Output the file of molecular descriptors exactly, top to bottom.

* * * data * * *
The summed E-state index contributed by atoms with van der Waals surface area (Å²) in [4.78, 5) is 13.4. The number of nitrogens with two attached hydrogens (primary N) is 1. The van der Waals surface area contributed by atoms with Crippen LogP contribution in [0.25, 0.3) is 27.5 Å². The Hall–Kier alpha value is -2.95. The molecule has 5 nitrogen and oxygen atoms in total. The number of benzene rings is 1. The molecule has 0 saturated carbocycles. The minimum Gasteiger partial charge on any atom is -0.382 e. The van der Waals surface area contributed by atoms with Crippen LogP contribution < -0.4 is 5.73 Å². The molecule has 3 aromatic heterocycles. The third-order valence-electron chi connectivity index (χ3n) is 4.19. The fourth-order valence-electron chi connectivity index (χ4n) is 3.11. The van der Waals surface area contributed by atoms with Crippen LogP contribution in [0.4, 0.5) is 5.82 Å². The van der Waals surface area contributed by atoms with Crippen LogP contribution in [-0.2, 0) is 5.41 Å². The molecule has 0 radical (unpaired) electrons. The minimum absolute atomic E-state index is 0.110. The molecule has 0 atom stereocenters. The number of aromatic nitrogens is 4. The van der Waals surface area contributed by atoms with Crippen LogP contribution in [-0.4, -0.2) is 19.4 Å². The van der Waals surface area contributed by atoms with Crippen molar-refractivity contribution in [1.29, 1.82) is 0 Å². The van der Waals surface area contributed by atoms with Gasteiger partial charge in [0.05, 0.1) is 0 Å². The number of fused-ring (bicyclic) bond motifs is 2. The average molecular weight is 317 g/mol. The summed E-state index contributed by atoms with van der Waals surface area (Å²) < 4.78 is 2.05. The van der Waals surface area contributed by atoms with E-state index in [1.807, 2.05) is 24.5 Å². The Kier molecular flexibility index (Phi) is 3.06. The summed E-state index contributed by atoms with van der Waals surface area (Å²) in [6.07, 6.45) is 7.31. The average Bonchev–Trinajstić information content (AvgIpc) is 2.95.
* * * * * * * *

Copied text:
The summed E-state index contributed by atoms with van der Waals surface area (Å²) in [4.78, 5) is 13.4. The number of nitrogens with two attached hydrogens (primary N) is 1. The van der Waals surface area contributed by atoms with Crippen LogP contribution in [0.25, 0.3) is 27.5 Å². The Hall–Kier alpha value is -2.95. The molecule has 5 nitrogen and oxygen atoms in total. The number of benzene rings is 1. The molecule has 0 saturated carbocycles. The minimum Gasteiger partial charge on any atom is -0.382 e. The van der Waals surface area contributed by atoms with Crippen LogP contribution < -0.4 is 5.73 Å². The molecule has 3 aromatic heterocycles. The third-order valence-electron chi connectivity index (χ3n) is 4.19. The fourth-order valence-electron chi connectivity index (χ4n) is 3.11. The van der Waals surface area contributed by atoms with Crippen LogP contribution in [0.4, 0.5) is 5.82 Å². The van der Waals surface area contributed by atoms with Crippen LogP contribution in [-0.2, 0) is 5.41 Å². The molecule has 0 radical (unpaired) electrons. The minimum absolute atomic E-state index is 0.110. The molecule has 0 atom stereocenters. The number of aromatic nitrogens is 4. The van der Waals surface area contributed by atoms with Crippen LogP contribution in [-0.4, -0.2) is 19.4 Å². The van der Waals surface area contributed by atoms with Crippen molar-refractivity contribution in [1.29, 1.82) is 0 Å². The van der Waals surface area contributed by atoms with Gasteiger partial charge in [0.05, 0.1) is 0 Å². The number of fused-ring (bicyclic) bond motifs is 2. The average molecular weight is 317 g/mol. The summed E-state index contributed by atoms with van der Waals surface area (Å²) < 4.78 is 2.05. The van der Waals surface area contributed by atoms with E-state index in [1.807, 2.05) is 24.5 Å². The Kier molecular flexibility index (Phi) is 3.06. The summed E-state index contributed by atoms with van der Waals surface area (Å²) in [6.07, 6.45) is 7.31. The average Bonchev–Trinajstić information content (AvgIpc) is 2.95.